News Article | April 25, 2017
Site: www.medicalnewstoday.com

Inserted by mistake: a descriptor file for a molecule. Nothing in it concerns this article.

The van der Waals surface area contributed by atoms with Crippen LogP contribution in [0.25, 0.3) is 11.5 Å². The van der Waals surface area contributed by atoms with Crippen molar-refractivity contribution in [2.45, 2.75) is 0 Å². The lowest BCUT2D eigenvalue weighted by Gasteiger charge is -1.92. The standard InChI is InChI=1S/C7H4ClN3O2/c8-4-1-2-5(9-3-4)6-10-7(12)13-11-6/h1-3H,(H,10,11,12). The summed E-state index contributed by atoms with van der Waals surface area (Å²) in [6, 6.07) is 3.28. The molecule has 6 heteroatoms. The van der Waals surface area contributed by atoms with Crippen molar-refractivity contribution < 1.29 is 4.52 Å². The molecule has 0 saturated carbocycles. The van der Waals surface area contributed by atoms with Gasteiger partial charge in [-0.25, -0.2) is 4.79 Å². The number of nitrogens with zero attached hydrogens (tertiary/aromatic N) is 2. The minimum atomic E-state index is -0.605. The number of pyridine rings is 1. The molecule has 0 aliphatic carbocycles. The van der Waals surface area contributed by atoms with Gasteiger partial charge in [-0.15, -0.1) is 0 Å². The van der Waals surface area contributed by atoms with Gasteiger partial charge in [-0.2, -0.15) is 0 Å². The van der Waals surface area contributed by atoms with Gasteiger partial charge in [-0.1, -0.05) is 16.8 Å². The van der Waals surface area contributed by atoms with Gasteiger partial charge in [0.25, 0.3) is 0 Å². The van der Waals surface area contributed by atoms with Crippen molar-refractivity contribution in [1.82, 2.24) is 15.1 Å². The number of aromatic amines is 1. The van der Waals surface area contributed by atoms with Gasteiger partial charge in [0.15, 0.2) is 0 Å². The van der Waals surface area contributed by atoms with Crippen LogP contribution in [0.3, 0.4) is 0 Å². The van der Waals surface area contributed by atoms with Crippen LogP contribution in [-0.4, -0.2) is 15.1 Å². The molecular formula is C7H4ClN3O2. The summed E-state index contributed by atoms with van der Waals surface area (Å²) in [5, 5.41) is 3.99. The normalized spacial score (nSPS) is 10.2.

Not only does our way of life determine how long we live but so too does our genetic material. Of particular importance here is a genetic program that is controlled by the insulin receptor. A team of researchers from the Universities of Cologne and Bonn has now discovered how protein aggregation affects this genetic program and thus triggers aging. The results have now been published in the journal Cell. Early in evolution, sugar intake and the regulation of life span were linked with each other. The hormone insulin is crucial here. It reduces blood sugar levels by binding to its receptor on the cell surface. However, many processes for stress management and survival are shut down at the same time. When there is a good supply of food, they appear unnecessary to the organism, although this reduces life expectancy over the long term. The insulin receptor thus acts like a brake on life expectancy. Genetically altered laboratory animals in which the insulin receptor no longer functions actually live much longer than normal. But how is the insulin receptor normally kept in check in our cells and tissue? A recent study by scientists at the Universities of Cologne and Bonn answers this fundamental question. The team of researchers shows that the protein CHIP plays a crucial role here. It acts like a disposal helper, in that it supplies the insulin receptor to the cellular breakdown and recycling systems by affixing a "green dot" in the form of the molecule ubiquitin onto the receptor. The life expectancy brake is thus released and CHIP unfurls anti-aging activity. "CHIP fulfils this function in nematodes, as well as in fruit flies and in humans. This makes the protein so interesting for us," explains Prof. Thorsten Hoppe, one of the two lead authors of the study from the Cluster of Excellence CECAD at the University of Cologne. The findings were initially very surprising, as CHIP had so far been associated with completely different breakdown processes. Specifically, CHIP also disposes of faulty and damaged proteins, which increasingly occur at an older age and the accumulation of which leads to dementia and muscle weakness. The researchers actually recreated such degenerative illnesses in the nematode and in human cells and observed that there was no longer enough CHIP available to break down the insulin receptor. Premature aging is the result. Can the dream of a fountain of youth be made a reality and life extended in that researchers encourage cells to form more CHIP? "Unfortunately, it's not that easy," says lead author Prof. Jörg Höhfeld from the Institute for Cell Biology at the University of Bonn. When there is too much CHIP, undamaged proteins are also recycled and the organism is weakened. However, the researchers are already looking for mechanisms that control CHIP when breaking down the insulin receptor and that could one day also be used for new treatments. Article: The Ubiquitin Ligase CHIP Integrates Proteostasis and Aging by Regulation of Insulin Receptor Turnover, Thorsten Hoppe et al., Cell, doi: 10.1016/j.cell.2017.04.003, published 20 April 2017.